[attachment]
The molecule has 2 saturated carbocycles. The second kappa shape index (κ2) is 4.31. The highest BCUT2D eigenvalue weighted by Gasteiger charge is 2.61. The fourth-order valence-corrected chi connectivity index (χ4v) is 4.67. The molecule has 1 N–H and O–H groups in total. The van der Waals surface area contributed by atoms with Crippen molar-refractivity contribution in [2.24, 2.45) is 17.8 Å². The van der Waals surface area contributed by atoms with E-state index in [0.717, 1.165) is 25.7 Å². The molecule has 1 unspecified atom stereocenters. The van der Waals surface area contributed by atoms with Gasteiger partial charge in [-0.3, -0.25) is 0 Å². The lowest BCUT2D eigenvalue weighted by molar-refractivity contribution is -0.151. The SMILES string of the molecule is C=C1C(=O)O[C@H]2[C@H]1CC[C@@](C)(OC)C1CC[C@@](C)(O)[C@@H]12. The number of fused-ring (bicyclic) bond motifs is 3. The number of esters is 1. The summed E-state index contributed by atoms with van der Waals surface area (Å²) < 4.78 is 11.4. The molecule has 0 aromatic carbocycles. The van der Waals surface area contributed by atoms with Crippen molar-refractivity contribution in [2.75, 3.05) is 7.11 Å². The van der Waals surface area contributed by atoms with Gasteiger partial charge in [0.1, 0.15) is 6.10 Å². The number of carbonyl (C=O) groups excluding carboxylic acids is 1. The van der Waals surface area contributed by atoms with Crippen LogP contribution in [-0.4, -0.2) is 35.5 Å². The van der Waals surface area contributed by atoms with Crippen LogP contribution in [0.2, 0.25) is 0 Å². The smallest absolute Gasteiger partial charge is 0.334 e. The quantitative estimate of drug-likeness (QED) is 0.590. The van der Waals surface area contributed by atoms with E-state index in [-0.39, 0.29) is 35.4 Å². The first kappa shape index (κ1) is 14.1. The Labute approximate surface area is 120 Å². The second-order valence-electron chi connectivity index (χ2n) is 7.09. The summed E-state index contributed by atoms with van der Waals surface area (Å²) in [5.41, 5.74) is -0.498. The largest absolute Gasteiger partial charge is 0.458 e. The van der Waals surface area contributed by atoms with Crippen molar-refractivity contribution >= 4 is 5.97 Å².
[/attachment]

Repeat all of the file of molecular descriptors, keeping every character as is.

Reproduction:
The molecule has 2 saturated carbocycles. The second kappa shape index (κ2) is 4.31. The highest BCUT2D eigenvalue weighted by Gasteiger charge is 2.61. The fourth-order valence-corrected chi connectivity index (χ4v) is 4.67. The molecule has 1 N–H and O–H groups in total. The van der Waals surface area contributed by atoms with Crippen molar-refractivity contribution in [2.24, 2.45) is 17.8 Å². The van der Waals surface area contributed by atoms with E-state index in [0.717, 1.165) is 25.7 Å². The molecule has 1 unspecified atom stereocenters. The van der Waals surface area contributed by atoms with Gasteiger partial charge in [-0.3, -0.25) is 0 Å². The lowest BCUT2D eigenvalue weighted by molar-refractivity contribution is -0.151. The SMILES string of the molecule is C=C1C(=O)O[C@H]2[C@H]1CC[C@@](C)(OC)C1CC[C@@](C)(O)[C@@H]12. The number of fused-ring (bicyclic) bond motifs is 3. The number of esters is 1. The summed E-state index contributed by atoms with van der Waals surface area (Å²) < 4.78 is 11.4. The molecule has 0 aromatic carbocycles. The van der Waals surface area contributed by atoms with Crippen molar-refractivity contribution in [2.75, 3.05) is 7.11 Å². The van der Waals surface area contributed by atoms with Gasteiger partial charge in [0.1, 0.15) is 6.10 Å². The number of carbonyl (C=O) groups excluding carboxylic acids is 1. The van der Waals surface area contributed by atoms with Crippen LogP contribution in [-0.4, -0.2) is 35.5 Å². The van der Waals surface area contributed by atoms with Crippen LogP contribution in [0.2, 0.25) is 0 Å². The smallest absolute Gasteiger partial charge is 0.334 e. The quantitative estimate of drug-likeness (QED) is 0.590. The van der Waals surface area contributed by atoms with E-state index in [-0.39, 0.29) is 35.4 Å². The first kappa shape index (κ1) is 14.1. The Labute approximate surface area is 120 Å². The second-order valence-electron chi connectivity index (χ2n) is 7.09. The summed E-state index contributed by atoms with van der Waals surface area (Å²) in [5.41, 5.74) is -0.498. The largest absolute Gasteiger partial charge is 0.458 e. The van der Waals surface area contributed by atoms with Crippen molar-refractivity contribution >= 4 is 5.97 Å².